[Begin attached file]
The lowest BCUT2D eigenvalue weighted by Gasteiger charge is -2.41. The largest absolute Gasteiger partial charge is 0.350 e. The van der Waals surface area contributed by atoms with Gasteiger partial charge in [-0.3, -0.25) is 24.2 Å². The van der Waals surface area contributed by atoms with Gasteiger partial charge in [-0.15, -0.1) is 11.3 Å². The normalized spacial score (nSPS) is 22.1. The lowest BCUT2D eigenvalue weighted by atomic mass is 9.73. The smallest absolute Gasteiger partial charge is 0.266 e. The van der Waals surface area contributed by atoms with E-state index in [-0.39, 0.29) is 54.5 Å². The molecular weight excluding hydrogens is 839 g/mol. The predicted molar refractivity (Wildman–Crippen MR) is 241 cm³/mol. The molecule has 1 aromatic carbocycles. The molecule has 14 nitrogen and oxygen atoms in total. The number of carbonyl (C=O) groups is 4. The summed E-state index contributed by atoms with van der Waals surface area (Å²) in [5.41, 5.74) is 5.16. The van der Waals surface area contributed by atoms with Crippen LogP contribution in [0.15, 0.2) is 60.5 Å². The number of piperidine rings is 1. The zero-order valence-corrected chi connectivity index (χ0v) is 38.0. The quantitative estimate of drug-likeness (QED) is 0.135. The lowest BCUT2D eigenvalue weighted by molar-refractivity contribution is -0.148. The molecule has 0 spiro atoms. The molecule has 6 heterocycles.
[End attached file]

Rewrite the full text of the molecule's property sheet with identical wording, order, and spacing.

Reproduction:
The lowest BCUT2D eigenvalue weighted by Gasteiger charge is -2.41. The largest absolute Gasteiger partial charge is 0.350 e. The van der Waals surface area contributed by atoms with Gasteiger partial charge in [-0.3, -0.25) is 24.2 Å². The van der Waals surface area contributed by atoms with Gasteiger partial charge in [-0.15, -0.1) is 11.3 Å². The normalized spacial score (nSPS) is 22.1. The lowest BCUT2D eigenvalue weighted by atomic mass is 9.73. The smallest absolute Gasteiger partial charge is 0.266 e. The van der Waals surface area contributed by atoms with E-state index in [-0.39, 0.29) is 54.5 Å². The molecular weight excluding hydrogens is 839 g/mol. The predicted molar refractivity (Wildman–Crippen MR) is 241 cm³/mol. The molecule has 1 aromatic carbocycles. The molecule has 14 nitrogen and oxygen atoms in total. The number of carbonyl (C=O) groups is 4. The summed E-state index contributed by atoms with van der Waals surface area (Å²) in [5.41, 5.74) is 5.16. The van der Waals surface area contributed by atoms with Crippen LogP contribution in [0.15, 0.2) is 60.5 Å². The number of piperidine rings is 1. The zero-order valence-corrected chi connectivity index (χ0v) is 38.0. The quantitative estimate of drug-likeness (QED) is 0.135. The lowest BCUT2D eigenvalue weighted by molar-refractivity contribution is -0.148. The molecule has 0 spiro atoms. The molecule has 6 heterocycles.